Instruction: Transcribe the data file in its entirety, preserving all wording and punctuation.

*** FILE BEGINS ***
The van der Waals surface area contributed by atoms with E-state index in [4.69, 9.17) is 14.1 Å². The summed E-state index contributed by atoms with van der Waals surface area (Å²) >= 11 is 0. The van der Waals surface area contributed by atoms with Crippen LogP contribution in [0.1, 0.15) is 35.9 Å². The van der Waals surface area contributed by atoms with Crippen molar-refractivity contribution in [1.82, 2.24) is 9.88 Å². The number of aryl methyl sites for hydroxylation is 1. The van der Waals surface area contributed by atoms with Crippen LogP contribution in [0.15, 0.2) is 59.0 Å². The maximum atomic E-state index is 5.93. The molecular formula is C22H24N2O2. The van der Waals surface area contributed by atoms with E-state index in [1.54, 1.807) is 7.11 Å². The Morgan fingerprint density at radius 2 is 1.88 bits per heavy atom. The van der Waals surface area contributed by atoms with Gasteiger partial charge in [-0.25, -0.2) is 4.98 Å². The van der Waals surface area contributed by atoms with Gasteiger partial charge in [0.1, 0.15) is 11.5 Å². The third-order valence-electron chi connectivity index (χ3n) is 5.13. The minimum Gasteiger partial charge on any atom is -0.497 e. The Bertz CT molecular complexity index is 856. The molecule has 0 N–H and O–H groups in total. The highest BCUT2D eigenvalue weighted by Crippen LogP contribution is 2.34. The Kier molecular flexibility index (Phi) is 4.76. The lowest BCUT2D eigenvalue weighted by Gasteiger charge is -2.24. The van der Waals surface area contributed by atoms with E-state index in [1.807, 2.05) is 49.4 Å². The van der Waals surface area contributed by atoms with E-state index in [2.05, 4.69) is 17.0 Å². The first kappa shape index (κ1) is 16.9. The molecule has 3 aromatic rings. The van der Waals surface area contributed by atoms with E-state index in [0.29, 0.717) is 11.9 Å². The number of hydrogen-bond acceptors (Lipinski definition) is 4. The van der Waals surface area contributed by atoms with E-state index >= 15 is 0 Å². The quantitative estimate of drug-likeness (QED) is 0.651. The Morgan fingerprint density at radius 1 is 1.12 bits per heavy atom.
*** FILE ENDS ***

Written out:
The van der Waals surface area contributed by atoms with E-state index in [4.69, 9.17) is 14.1 Å². The summed E-state index contributed by atoms with van der Waals surface area (Å²) >= 11 is 0. The van der Waals surface area contributed by atoms with Crippen LogP contribution in [0.1, 0.15) is 35.9 Å². The van der Waals surface area contributed by atoms with Crippen molar-refractivity contribution in [1.82, 2.24) is 9.88 Å². The number of aryl methyl sites for hydroxylation is 1. The van der Waals surface area contributed by atoms with Crippen LogP contribution in [0.15, 0.2) is 59.0 Å². The maximum atomic E-state index is 5.93. The molecular formula is C22H24N2O2. The van der Waals surface area contributed by atoms with E-state index in [1.54, 1.807) is 7.11 Å². The Morgan fingerprint density at radius 2 is 1.88 bits per heavy atom. The van der Waals surface area contributed by atoms with Gasteiger partial charge in [-0.25, -0.2) is 4.98 Å². The van der Waals surface area contributed by atoms with Gasteiger partial charge in [0.1, 0.15) is 11.5 Å². The third-order valence-electron chi connectivity index (χ3n) is 5.13. The minimum Gasteiger partial charge on any atom is -0.497 e. The Bertz CT molecular complexity index is 856. The molecule has 0 N–H and O–H groups in total. The highest BCUT2D eigenvalue weighted by Crippen LogP contribution is 2.34. The Kier molecular flexibility index (Phi) is 4.76. The lowest BCUT2D eigenvalue weighted by Gasteiger charge is -2.24. The van der Waals surface area contributed by atoms with E-state index in [1.807, 2.05) is 49.4 Å². The van der Waals surface area contributed by atoms with E-state index in [2.05, 4.69) is 17.0 Å². The first kappa shape index (κ1) is 16.9. The molecule has 3 aromatic rings. The van der Waals surface area contributed by atoms with E-state index in [0.29, 0.717) is 11.9 Å². The number of hydrogen-bond acceptors (Lipinski definition) is 4. The van der Waals surface area contributed by atoms with E-state index >= 15 is 0 Å². The quantitative estimate of drug-likeness (QED) is 0.651. The Morgan fingerprint density at radius 1 is 1.12 bits per heavy atom.